Suspension Upgrade Brands (Eibach, H&R, KONI, KYB)
Eibach Springs are created from alloy wire specifically built for Eibach to meet its exacting specifications. Eibach's springs are cold-wound on precision CNC equipment, heat-tempered, shot-peened, end-ground (when necessary), pre-set for fatigue resistance, phosphate-treated and powder-coated for corrosion resistance.
Every H&R component is made in Germany and is tested and approved by the German government's TUV agency for quality, safety and reliability. Additional testing and research is done in their U.S. facility, right outside Seattle, to fine tune its systems for optimum handling, balance and ride quality. Every H&R part is crafted in Germany to exacting international ISO9001 standards, ensuring that it will perform with the same precision and reliability years down the road as it does the first time you roll it onto the street or track.
KONI has produced equipment for the transportation industry since 1857. Over the years, their vast experience has earned them a worldwide reputation for being able to optimize their products for any specific application. And by focusing on high quality shock absorbers, KONI's no-compromise philosophy results in superb product performance and enhanced car control.
KAYABA Industries (with products marketed under the KYB brand name) has been recognized around the world as a leader in the design and production of state-of-the-art gas shocks and struts. As Japan's largest manufacturer of automotive shock absorbing equipment, KYB employs a process of continuous refinement and improvement of its products since its founding over 50 years ago.
Suspension is the term given to the system of springs, shock absorbers and linkages that connects a vehicle to its wheels. Suspension systems serve a dual purpose - contributing to the car's handling and braking for good active safety and driving pleasure, and keeping vehicle occupants comfortable and reasonably well isolated from road noise, bumps, and vibrations. These goals are generally at odds, so the tuning of suspensions involves finding the right compromise.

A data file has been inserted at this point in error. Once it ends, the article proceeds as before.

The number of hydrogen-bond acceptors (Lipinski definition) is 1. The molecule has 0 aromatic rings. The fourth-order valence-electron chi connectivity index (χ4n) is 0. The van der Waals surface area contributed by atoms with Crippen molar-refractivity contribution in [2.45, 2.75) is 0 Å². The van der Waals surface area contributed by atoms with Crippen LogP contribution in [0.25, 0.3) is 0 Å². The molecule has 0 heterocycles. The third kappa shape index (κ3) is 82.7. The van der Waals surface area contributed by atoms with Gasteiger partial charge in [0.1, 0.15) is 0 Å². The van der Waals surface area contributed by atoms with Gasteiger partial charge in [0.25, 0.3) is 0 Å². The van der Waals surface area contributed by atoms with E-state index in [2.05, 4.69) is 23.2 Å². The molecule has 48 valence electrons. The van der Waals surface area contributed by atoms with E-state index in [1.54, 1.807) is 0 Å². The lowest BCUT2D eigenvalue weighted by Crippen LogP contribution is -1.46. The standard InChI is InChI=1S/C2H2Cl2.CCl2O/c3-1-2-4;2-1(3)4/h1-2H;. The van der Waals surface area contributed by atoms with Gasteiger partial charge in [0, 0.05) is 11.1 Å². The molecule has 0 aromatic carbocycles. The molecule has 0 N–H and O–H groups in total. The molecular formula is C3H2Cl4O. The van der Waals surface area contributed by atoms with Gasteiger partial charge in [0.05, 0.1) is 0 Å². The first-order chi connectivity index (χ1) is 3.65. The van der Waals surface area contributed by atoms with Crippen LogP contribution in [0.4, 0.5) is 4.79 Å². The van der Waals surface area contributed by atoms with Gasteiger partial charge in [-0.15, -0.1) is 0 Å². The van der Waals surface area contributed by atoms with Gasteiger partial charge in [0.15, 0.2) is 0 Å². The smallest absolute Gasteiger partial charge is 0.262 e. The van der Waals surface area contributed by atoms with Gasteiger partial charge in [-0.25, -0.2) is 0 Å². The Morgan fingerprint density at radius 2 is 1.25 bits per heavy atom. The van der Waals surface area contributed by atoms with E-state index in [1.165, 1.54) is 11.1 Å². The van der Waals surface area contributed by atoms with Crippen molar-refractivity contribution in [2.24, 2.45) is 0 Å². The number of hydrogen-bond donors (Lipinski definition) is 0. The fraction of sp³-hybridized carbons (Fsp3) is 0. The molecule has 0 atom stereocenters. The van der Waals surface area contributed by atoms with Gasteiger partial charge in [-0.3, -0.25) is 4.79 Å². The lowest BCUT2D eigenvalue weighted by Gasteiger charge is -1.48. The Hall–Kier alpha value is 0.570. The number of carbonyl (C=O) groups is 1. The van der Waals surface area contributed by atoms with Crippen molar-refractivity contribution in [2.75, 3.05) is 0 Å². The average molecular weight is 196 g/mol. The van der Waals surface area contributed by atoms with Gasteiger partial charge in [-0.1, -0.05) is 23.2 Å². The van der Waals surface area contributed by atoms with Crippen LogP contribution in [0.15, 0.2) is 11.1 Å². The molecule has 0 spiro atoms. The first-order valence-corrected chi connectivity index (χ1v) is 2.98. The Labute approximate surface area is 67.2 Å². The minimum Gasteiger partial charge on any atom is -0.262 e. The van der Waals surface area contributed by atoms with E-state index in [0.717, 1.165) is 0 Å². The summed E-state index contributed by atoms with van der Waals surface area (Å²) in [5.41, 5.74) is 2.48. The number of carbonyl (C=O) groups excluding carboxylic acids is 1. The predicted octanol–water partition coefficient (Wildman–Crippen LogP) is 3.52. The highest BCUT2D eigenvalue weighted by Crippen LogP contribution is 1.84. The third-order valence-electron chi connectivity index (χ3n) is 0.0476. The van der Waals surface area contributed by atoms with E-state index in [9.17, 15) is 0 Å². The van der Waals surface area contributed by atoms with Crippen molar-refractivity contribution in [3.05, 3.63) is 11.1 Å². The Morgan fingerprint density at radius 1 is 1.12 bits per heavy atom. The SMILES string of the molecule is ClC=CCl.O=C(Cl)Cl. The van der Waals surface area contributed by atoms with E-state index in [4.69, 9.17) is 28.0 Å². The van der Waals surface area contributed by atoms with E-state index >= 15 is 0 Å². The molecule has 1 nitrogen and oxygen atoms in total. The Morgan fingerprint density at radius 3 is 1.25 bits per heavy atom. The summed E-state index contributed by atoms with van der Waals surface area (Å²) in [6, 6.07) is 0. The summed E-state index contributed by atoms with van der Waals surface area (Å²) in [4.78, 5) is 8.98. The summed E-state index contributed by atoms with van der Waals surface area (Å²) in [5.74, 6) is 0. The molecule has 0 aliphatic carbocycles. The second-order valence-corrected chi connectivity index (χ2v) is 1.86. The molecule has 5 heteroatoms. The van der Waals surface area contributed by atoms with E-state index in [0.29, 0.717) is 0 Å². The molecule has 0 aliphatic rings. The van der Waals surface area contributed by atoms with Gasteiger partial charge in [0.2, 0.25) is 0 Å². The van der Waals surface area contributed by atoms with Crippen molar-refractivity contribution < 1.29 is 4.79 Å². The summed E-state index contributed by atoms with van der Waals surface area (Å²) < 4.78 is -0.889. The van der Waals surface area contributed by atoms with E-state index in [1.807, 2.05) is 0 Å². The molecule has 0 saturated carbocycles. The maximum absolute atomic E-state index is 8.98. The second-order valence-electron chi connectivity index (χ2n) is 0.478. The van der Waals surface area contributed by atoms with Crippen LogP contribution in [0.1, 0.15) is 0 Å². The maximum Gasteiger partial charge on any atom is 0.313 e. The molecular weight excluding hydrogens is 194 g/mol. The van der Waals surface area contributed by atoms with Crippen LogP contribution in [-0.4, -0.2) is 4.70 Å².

Traditional springs and dampers are referred to as passive suspensions. If the suspension is externally controlled then it is a semi-active or active suspension.
Semi-active suspensions include devices such as air springs and switchable shock absorbers, various self-levelling solutions, as well as systems like hydropneumatic and hydragas suspensions. Delphi currently sell shock absorbers filled with a magneto-rheological fluid, whose viscousity can be changed electromagnetically, thereby giving variable control without switching valves, which is faster, and probably cheaper and probably better. An Australian company, Kinetic, is having (as of 2005) some success with various semi-active systems, which provide adjustable roll control and damping, by using cross linked shock absorbers, and other methods. They have now been bought out by Tenneco.
Fully active suspensions use electronic monitoring of vehicle conditions, coupled with the means to impact vehicle suspension and behavior in real time to directly control the motion of the car. Lotus developed several prototypes, and introduced them to F1, where they have been fairly effective, but have now been banned. Nissan introduced a low bandwidth active suspension in circa 1990 as an option that added an extra 20% to the price of luxury models.
The shock absorbers damp out the, otherwise resonant, motions of a vehicle up and down on its springs. They also must damp out much of the wheel bounce when the unsprung weight of a wheel, hub, axle and sometimes brakes and differential bounces up and down on the springiness of a tire. The "corduroy" bumps found on dirt roads are caused by this wheel bounce.
- A dependent suspension normally has a live axle (a simple beam or 'cart' axle) that holds wheels parallel to each other and perpendicular to the axle. When the camber of one wheel changes, the camber of the opposite wheel changes in the same way.
- An independent suspension allows wheels to rise and fall on their own without affecting the opposite wheel. In this case, the wheels are either not connected at all or are connected through universal joints with a swing axle. Suspensions with other devices, such as anti-roll bars that link the wheels in some way are still classed as independent.
- A third type is a semi-dependent suspension. In this case, a swing axle is used, but the wheels are also connected with a solid tube, most often a deDion axle.